The Halobiidae were a family of bivalves that first made their appearance in the lower Middle Triassic (mid-Anisian, for those who are, unlike yours truly, conversant with such things). They were a specifically Triassic event, taking their bow towards the end of the period, and during that time they managed to fit in four roughly successive genera (with some overlap), Enteropleura, Daonella, Aparimella and Halobia, with Daonella and Halobia particularly speciose. Each of these genera is believed to have been ancestral to the next, except that Halobia may have arisen from Aparimella, from Daonella, or possibly polyphyletically from both (Chen & Stiller 2010). Within the larger genera Daonella and Halobia, the rate of species turnover was very high. This, together with their wide distribution at the time, has led to halobiids being the focus of numerous biostratigraphic studies, the Triassic being a time period somewhat poor in really good stratigraphic markers. Unfortunately, distinguishing the recognised species of halobiid is no easy task; for instance, it is estimated that there are roughly ten times as many available species names in Halobia than there are actual valid species (McRoberts 2010).
Halobiids have been commonly referred to as 'flat clams', and they were certainly that. Even the thickest Daonella were never more than 0.2 times as thick as they were tall* (Schatz 2005). Their shells were also very thin compared to other bivalves. The genera are distinguished by the main ornamentation and also by the morphology of the posterior auricle, a tubular fold towards the dorsal margin of the shell. Daonella has prominent radial ornamentation and lacks an auricle (except for the early and probably basalmost species Daonella fengshanensis which possessing a small auricle retained from the ancestral Enteropleura: Chen & Stiller 2010). The auricle reappeared with Aparimella and Halobia, the latter of which had a double auricle (McRoberts 2000).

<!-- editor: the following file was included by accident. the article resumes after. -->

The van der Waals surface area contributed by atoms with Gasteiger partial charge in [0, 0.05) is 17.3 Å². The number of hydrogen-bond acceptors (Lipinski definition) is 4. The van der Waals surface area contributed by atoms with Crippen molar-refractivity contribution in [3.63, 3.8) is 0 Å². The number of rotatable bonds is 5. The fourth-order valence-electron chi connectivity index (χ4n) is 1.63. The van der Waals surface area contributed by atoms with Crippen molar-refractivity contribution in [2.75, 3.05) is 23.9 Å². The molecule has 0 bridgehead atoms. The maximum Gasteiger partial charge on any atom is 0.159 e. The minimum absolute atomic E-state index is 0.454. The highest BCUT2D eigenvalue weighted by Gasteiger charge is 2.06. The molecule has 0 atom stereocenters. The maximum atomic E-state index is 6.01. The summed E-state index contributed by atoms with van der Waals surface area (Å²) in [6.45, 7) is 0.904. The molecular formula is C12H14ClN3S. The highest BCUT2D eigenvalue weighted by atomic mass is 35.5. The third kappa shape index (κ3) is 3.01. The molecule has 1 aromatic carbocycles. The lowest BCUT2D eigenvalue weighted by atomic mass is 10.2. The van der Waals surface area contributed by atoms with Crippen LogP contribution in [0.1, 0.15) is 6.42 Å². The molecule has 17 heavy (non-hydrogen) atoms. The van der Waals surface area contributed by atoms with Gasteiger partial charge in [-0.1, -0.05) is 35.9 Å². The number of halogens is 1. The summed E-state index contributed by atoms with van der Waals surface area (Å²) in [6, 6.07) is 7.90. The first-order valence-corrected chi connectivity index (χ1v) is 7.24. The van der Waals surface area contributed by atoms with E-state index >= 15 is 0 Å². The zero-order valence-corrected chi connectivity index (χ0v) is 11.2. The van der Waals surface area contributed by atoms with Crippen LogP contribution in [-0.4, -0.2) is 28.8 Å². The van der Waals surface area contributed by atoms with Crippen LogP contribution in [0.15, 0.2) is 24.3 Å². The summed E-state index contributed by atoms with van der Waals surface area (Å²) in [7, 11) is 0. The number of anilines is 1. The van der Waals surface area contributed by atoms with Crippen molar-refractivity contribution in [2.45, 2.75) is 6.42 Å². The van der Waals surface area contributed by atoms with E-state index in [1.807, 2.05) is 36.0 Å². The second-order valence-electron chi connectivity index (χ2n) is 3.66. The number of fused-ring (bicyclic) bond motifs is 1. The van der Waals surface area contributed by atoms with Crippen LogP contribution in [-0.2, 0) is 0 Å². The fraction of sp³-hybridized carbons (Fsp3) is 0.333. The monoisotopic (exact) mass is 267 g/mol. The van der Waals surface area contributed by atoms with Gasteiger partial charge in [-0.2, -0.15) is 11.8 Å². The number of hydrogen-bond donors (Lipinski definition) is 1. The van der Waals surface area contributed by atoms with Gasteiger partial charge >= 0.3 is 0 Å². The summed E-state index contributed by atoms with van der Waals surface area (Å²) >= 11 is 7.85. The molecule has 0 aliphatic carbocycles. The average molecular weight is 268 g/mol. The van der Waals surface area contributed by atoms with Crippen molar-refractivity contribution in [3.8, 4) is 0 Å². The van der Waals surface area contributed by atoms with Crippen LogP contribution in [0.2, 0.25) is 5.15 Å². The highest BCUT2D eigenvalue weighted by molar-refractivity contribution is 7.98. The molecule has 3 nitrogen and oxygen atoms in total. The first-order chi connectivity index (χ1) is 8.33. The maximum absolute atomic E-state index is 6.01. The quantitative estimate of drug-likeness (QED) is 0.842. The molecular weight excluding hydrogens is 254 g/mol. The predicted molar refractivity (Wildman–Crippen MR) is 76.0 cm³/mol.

*For those unfamiliar with bivalve orientation, the two shells are treated as left and right, with the umbo (the pointy bit where the shells join) at the top.
Daonella fossils have generally been found in black shales, commonly believed to indicate anoxic environments and hence not their original habitat when alive (Schatz 2005). The most popular suggestion for the original mode of life of Daonella has been that they were pseudoplanktonic, living attached to floating wood or larger nektic animals such as ammonites. However, Schatz (2005) pointed out that such a mode of life would not have been possible for Daonella as they appeared to lack any means of attaching themselves to a substrate; unlike attached bivalves such as mussels, they lack an opening in the shell where a byssus could have been extruded (for those familiar with opening mussels, that would be the soft part near the hinge where you can slide in a knife). Nor is the roughly circular shape of a halobiid suitable for a life embedded in the substrate. Instead, Schatz suggested that Daonella lived lying on the top of the soft mud that eventually became the shales. The original belief that this environment was completely anoxic was incorrect, though it would have still been very low in oxygen, an environment in which many bivalves can be found living today. The round, flat shape of Daonella would have allowed it to 'float' on the mud, while the high surface area-volume ratio would have decreased its oxygen demands relative to supply.
Chen, J.-H., & F. Stiller. 2010. An early Daonella from the Middle Anisian of Guangxi, southwestern China, and its phylogenetical significance. Swiss Journal of Geosciences 103 (3): 532-533.
McRoberts, C. A. 2000. A primitive Halobia (Bivalvia: Halobioidea) from the Triassic of northeast British Columbia. Journal of Paleontology 74 (4): 599-603.
McRoberts, C. A. 2010. Biochronology of Triassic bivalves. In: Lucas, S. G. (ed.) The Triassic Timescale. Geological Society, London, Special Publications 334: 201-219.
Schatz, W. 2004. Revision of the genus Daonella (Arzelella) (Halobiidae; Middle Triassic). Journal of Paleontology 78 (2): 300-316.
Schatz, W. 2005. Palaeoecology of the Triassic black shale bivalve Daonella—new insights into an old controversy. Palaeogeography, Palaeoclimatology, Palaeoecology 216 (3-4): 189-201.